Not that he always runs rings around them… this is a cat and mouse game where the roles regularly switch. The three antagonists are all incredibly diverse in character. Leo (Robert Trebor) is an (implied) gay peepshow manager who is mired in sleaze but really not up to the rough stuff; he’s clearly the weak link who cracks under pressure. Bobby (Clarence Wiliams III) is the quiet one but, when called for, is a frighteningly violent bear of a man. The leader though is the weaselly, manipulative smooth operator Alan (John Glover), who is ultimately the nastiest of the lot. Later on he injects a woman with heroin and (it is implied) rapes her. While the scene is one of the few where we are spared graphic detail, it’s all the more disturbing since the woman in question has already been well established as the most decent-natured of all of the film’s main characters.
The main cast is rounded out by Ann-Margaret, an actress who was known as a sex symbol during the 1960s and 70s but was, at the time this one was made, in her 40s and past her career peak. She does well to establish a strong character for herself in a fairly thankless role as a wife who ultimately agrees to stand by her man despite his behaviour/because of his fiery determination to rise out of his situation. Vanity has less screen time than the others, but is appropriately sultry and seductive as a sex worker.
This gripping, tight movie isn’t without flaws, the main being Gary Chang's rather grating video game-like score and the somewhat silly ending. Robert Trebor also comes across as too much of a whimpering, camp stereotype at times. Still it’s fine, unashamedly 18 rated thrills, and one of the overlooked gems of its decade.
Runtime: 110 mins
Dir: John Frankenheimer
Script: Elmore Leonard (adapted from his own novel), John Steppling
Starring: Roy Scheider, Ann-Margaret, Vanity, John Glover, Robert Trebor, Clarence Williams III, Kelly Preston
For the most part it looks great, if a little too dark in a few shots. The filtered 1980s colour scheme looks so stunningly rich it could come from a magazine that’s emerged straight from the printing press.
Not so good; there is too much of a background fuzz impinging on many scenes and the soundtrack sounds awfully crackly. It detracts from the viewing experience but isn’t quite bad enough to wholeheartedly ruin it. Comes close at times though.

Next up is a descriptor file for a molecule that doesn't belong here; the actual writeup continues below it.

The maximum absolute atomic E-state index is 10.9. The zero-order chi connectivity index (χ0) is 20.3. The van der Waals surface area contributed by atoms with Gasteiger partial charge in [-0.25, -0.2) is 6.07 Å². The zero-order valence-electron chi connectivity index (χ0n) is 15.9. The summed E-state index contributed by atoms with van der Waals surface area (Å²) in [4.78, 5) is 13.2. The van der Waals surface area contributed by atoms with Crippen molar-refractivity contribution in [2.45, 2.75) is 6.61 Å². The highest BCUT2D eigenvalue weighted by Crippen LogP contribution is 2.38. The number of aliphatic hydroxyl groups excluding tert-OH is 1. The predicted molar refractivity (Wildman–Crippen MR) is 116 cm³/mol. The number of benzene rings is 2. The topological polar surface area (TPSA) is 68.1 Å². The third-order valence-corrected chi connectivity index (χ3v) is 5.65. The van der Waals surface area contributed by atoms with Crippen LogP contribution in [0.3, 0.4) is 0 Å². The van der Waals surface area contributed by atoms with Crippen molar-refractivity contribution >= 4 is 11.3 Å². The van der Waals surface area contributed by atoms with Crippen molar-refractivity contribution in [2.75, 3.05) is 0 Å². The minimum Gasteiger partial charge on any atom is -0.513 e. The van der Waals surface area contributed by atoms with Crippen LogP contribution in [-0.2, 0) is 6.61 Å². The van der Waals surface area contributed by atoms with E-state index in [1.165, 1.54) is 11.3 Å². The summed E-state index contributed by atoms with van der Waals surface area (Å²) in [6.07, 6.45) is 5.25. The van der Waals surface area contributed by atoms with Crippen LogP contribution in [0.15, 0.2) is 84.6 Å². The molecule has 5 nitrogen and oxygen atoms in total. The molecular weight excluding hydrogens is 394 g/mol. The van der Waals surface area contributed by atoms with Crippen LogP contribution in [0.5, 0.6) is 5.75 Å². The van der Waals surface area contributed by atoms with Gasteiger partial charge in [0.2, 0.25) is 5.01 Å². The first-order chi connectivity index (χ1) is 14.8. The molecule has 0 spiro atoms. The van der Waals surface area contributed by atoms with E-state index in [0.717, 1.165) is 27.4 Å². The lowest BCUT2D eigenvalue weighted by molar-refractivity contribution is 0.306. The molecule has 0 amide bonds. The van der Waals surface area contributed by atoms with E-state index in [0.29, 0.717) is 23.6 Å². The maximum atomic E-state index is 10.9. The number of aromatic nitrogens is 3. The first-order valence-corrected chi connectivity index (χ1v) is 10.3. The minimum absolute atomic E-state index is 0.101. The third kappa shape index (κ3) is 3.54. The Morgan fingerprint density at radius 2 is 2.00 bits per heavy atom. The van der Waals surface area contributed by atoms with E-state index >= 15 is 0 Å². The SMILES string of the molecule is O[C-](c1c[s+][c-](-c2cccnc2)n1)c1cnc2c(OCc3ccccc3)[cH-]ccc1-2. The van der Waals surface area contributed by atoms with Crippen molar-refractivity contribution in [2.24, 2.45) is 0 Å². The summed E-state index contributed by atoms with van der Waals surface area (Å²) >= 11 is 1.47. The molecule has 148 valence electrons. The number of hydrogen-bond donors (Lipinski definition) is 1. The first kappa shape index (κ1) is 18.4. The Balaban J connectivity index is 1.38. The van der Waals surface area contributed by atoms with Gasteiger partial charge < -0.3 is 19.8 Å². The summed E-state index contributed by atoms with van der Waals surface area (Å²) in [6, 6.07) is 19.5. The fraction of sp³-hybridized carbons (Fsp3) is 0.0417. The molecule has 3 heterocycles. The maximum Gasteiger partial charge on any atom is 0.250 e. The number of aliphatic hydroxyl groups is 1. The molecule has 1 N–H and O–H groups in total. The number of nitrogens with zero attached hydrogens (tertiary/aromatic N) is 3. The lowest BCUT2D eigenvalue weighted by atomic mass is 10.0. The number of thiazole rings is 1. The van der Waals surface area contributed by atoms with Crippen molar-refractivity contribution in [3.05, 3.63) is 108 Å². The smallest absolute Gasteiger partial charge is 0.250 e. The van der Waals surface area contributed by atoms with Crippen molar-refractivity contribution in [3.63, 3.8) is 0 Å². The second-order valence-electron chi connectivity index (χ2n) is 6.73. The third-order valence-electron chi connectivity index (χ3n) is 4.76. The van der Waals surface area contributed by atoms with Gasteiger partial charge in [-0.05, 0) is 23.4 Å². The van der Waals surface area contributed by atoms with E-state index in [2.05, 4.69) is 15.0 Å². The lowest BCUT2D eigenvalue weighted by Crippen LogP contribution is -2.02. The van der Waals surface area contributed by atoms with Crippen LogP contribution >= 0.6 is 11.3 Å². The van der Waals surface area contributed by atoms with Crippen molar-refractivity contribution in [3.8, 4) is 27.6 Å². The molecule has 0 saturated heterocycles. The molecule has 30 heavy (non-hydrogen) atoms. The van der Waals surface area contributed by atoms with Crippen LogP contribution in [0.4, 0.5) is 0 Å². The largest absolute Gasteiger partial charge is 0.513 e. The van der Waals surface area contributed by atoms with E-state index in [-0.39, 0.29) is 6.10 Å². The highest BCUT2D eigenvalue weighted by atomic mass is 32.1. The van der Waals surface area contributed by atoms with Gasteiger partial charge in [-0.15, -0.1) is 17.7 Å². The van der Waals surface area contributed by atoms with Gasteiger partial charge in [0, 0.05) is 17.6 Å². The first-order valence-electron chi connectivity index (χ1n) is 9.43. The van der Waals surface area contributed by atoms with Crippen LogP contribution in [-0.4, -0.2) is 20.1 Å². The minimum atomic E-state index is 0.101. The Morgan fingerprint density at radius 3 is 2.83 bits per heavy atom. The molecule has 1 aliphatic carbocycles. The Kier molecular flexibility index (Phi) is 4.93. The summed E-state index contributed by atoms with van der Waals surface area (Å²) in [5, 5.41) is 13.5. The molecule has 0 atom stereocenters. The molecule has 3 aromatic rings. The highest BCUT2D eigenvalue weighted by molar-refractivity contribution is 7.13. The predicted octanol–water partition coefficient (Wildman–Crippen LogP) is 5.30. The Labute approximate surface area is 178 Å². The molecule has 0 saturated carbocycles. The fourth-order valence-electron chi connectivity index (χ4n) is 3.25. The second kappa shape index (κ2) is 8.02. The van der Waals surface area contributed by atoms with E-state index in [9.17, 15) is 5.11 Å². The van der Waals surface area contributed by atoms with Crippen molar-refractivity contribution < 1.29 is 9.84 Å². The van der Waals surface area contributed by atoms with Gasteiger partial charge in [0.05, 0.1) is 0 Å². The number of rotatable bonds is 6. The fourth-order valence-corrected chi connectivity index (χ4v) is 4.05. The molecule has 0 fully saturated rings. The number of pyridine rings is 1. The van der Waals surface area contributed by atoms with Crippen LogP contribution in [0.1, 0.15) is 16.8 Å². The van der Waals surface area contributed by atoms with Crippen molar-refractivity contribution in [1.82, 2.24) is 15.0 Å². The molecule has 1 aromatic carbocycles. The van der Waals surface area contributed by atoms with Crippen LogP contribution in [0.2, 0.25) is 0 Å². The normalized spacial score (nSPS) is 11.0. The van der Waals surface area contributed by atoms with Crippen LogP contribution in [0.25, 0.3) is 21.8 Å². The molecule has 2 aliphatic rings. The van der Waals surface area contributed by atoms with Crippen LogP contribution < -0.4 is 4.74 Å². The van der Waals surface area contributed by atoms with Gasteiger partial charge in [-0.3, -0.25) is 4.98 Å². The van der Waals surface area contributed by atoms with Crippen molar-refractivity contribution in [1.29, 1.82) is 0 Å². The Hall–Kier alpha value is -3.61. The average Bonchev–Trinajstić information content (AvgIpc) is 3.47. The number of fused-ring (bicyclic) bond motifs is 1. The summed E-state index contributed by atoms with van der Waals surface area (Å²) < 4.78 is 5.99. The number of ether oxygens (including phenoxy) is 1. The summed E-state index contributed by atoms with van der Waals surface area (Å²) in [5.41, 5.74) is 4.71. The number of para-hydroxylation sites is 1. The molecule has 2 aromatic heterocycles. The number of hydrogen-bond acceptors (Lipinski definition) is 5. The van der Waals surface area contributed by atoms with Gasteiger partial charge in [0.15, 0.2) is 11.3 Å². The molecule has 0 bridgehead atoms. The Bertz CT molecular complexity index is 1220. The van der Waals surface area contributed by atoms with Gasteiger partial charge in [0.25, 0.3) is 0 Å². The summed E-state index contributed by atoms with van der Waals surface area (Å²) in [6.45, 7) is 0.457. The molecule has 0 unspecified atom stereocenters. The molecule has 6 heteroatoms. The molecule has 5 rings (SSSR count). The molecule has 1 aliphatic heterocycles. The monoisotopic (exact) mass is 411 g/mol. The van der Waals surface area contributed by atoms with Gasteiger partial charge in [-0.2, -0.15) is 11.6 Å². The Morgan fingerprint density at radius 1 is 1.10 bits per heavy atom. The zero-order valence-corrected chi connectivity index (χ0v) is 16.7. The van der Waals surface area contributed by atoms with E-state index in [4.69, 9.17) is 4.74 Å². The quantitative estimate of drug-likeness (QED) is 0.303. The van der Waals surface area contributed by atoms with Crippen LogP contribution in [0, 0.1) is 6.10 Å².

Reversible sleeve and a booklet by the London-based Badlands Collective, who describe the film’s conception, production, Frankenheimer’s experience of working with Cannon Pictures, its subsequent box office failure due to poor marketing by the company, and an appeal to critical re-evaluation in the wake of the hip 1990s Leonard adaptations Get Shorty, Jackie Brown and Out Of Sight.
On the disk itself are the following:
Documentary with a voiceover by 1980s video reviewers Glenn Kenny and Doug Brod about the appearances by several genuine porn actors within the film. Due to the innate secrecy surrounding the industry and its performers some of these are rough guesses rather than definite identifications, but it's still a fascinating inclusion.
Audio commentary by Glenn Kenny and Doug Brod
Entertaining audio by the same duo who presented Hardcore Cameos. Plenty of info about the main actors, John Frankenheimer, how the film differs from the novel, and the critical reception of the time. While Roger Ebert loved the film, another critic called it exploitative and “for connoisseurs of the female breast”. One of the duo narrating here recalls looking for clippings related to the film in the New York Public Library and finding a review he had written himself, where he gave it just two stars. However he admits that it has aged like a fine wine. Well worth the effort of going through the film for a second time.
There’s also the obligatory trailer. Not the most substantial set of extras but enjoyable nonetheless.
A wholly decent presentation of an underrated gem. What’s up with those audio problems though?